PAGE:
Home Introduction Finding the quiet in Singapore, Portsdown Road

Finding the quiet in Singapore, Portsdown Road

Portsdown is one of those places I’m reluctant to share with others owing to the fear that it would lose its charm if too many people know of it. Reminiscent of a little English village, with street names like Wessex and Whitchurch Road, Portsdown is a less well-known cluster of old colonial-style houses located near Queenstown. My friends and I chanced upon it while were looking for a nice quiet place to steal away from the maddening weekend crowds.

Portsdown’s nondescript location right next to the AYE (Ayer Rajah Expressway) makes it very easy to miss, but for those who know of it, the obscurity of the place adds to its charm and quirkiness, making it a wonderful ‘secret hideout’. Aside from driving, one can also take public transport as there’s a bus, 191 from Bouna Vista Bus Terminal that loops around Portsdown road area.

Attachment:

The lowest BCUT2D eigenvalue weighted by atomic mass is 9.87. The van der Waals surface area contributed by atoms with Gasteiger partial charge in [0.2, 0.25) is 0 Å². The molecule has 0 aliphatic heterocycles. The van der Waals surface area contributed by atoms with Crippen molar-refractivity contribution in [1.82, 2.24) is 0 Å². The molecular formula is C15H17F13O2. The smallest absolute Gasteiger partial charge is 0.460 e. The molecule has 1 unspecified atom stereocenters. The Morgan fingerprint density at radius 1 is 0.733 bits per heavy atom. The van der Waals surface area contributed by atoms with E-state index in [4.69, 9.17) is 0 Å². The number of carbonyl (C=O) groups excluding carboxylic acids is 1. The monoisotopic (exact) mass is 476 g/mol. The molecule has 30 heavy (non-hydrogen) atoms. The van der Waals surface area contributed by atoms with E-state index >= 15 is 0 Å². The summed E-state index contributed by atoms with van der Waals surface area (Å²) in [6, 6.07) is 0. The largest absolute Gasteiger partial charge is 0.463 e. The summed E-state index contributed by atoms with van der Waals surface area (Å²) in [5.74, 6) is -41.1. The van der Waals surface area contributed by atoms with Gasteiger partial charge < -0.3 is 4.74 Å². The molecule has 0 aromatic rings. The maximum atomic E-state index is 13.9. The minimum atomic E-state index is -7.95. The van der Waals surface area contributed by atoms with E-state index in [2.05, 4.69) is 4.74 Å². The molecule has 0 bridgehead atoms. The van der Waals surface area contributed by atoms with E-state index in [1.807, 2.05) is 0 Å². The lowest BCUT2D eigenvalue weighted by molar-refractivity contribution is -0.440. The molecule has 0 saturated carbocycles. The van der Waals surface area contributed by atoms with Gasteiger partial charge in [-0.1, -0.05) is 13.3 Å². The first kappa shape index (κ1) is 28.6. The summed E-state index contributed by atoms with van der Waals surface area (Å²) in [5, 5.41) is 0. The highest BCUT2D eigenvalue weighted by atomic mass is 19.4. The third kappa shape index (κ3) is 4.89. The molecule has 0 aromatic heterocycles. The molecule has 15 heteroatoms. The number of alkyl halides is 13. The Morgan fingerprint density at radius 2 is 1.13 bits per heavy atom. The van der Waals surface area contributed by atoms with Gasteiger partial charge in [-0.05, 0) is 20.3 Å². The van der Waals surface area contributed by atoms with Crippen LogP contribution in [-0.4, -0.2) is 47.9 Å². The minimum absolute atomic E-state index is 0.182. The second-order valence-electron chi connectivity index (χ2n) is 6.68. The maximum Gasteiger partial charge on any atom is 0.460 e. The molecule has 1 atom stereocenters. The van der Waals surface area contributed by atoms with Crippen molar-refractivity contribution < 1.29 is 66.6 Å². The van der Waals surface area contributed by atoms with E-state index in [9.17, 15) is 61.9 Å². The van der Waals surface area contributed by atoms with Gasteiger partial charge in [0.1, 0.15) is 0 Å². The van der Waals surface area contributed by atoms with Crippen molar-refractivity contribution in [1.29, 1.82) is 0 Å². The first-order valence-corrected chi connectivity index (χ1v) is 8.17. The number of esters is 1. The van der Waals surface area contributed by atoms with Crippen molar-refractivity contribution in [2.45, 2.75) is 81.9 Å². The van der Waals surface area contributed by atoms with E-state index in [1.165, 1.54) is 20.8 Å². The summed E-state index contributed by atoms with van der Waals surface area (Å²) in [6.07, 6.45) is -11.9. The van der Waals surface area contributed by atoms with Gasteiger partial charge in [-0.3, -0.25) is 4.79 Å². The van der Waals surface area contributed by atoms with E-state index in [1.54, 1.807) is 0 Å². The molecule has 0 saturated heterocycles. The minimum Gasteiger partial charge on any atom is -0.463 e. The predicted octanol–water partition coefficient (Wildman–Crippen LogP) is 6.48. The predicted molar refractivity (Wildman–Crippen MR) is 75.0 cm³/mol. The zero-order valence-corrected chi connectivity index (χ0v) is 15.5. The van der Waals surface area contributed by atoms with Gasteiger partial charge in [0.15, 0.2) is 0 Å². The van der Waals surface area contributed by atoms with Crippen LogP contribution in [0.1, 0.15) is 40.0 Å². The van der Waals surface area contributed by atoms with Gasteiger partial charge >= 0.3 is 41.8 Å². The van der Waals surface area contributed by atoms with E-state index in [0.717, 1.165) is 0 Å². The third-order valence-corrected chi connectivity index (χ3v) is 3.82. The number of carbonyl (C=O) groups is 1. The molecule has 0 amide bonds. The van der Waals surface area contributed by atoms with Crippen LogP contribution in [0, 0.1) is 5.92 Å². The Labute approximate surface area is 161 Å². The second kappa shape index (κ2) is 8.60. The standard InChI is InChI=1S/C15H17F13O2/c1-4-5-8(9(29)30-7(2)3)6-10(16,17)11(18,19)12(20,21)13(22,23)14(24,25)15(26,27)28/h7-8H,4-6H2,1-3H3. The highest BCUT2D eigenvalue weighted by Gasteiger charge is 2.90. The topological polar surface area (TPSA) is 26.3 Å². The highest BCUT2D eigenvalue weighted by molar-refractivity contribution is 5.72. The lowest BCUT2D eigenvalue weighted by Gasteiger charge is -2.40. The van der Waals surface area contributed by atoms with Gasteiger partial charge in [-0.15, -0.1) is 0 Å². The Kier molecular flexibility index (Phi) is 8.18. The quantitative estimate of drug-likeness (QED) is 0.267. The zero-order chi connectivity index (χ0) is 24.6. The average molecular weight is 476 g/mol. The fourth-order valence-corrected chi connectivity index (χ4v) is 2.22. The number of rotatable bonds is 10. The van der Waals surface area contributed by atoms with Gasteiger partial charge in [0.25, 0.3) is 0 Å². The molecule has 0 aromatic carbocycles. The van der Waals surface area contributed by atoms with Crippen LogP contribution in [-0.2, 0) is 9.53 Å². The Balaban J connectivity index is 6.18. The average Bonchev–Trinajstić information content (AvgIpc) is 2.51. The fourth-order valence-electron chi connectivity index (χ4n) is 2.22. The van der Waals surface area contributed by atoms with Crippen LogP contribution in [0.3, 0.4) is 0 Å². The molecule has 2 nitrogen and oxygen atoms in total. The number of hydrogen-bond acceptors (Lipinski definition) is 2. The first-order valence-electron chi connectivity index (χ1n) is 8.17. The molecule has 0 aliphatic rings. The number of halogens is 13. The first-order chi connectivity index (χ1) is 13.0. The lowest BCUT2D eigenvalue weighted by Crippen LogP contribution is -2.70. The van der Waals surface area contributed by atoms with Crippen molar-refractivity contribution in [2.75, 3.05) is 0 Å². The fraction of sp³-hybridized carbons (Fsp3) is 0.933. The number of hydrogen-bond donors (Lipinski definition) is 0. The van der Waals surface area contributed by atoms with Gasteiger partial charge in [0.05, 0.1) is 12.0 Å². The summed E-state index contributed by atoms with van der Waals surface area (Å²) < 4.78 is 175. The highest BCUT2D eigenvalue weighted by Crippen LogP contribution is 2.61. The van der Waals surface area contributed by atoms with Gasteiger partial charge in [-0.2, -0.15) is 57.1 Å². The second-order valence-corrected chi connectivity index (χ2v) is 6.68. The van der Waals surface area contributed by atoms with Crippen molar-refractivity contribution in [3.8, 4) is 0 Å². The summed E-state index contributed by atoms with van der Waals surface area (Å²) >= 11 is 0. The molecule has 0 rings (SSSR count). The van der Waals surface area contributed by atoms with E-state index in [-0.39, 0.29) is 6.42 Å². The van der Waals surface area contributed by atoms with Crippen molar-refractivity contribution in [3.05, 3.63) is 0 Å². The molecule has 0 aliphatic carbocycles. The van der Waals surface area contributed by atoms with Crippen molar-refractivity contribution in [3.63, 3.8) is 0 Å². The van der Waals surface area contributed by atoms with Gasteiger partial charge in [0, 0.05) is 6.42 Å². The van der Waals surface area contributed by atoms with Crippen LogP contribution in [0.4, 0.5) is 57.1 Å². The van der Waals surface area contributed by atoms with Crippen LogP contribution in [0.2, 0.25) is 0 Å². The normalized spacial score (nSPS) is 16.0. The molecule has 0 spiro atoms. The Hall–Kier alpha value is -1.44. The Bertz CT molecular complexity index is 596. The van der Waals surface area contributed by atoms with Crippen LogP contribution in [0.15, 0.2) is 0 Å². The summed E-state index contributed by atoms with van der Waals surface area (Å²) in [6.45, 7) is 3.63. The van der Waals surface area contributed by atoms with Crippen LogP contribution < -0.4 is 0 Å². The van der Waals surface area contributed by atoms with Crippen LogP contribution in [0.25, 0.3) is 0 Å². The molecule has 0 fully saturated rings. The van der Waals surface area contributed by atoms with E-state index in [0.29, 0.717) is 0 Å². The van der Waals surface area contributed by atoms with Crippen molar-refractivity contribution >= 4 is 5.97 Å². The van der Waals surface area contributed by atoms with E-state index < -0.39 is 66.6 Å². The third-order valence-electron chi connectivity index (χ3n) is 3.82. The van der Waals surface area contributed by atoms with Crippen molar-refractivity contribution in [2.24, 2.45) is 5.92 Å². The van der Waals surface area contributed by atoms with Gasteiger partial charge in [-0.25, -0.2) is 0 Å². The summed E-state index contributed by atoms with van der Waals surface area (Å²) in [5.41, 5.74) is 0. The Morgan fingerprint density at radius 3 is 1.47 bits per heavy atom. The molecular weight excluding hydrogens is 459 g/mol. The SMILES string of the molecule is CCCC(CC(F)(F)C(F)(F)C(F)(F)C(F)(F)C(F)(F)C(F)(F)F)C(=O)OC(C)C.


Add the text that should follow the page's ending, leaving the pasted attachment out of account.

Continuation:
From the fifties to seventies, the area was once home to British soldiers and their families. The residents of this area now consist mainly of expats who rent the houses and some designers and architects who use the houses as their work and gallery space.


On the weekend we visited, Portsdown was quiet and peaceful, and the atmosphere very relaxing. The lush greenery of the neighbourhood made it perfect for a long relaxing photowalks.
As we ventured deeper into the heart of Portsdown, we found huge tanks obscured by the bushes, and swings dangling from trees. During the ‘golden hour’ or hour right before sunset, parts of Portsdown was bathed in beautiful gleams of golden rays.


Tired after our afternoon of walking around the neighbourhood, we made our way to Whitchurch road, where a small dining place called ‘Colbar’, short for Colonial bar, is located. Originally built as a canteen to cater to the British soldiers, Colbar looks like a coffeeshop right out of the sixties. The eatery’s simple red-lettered signboard and blue counter and white walls have a vintage look to it. The menu consists of staples like fish and chips, tea and coffee, and prices are on the steep side.

To me Portsdown is an interesting and unique place as it gives one a glimpse into Singapore’s history of colonialization and gives one an idea of how a part of old Singapore used to look like.


/// Written by Wenlin Tan, Singapore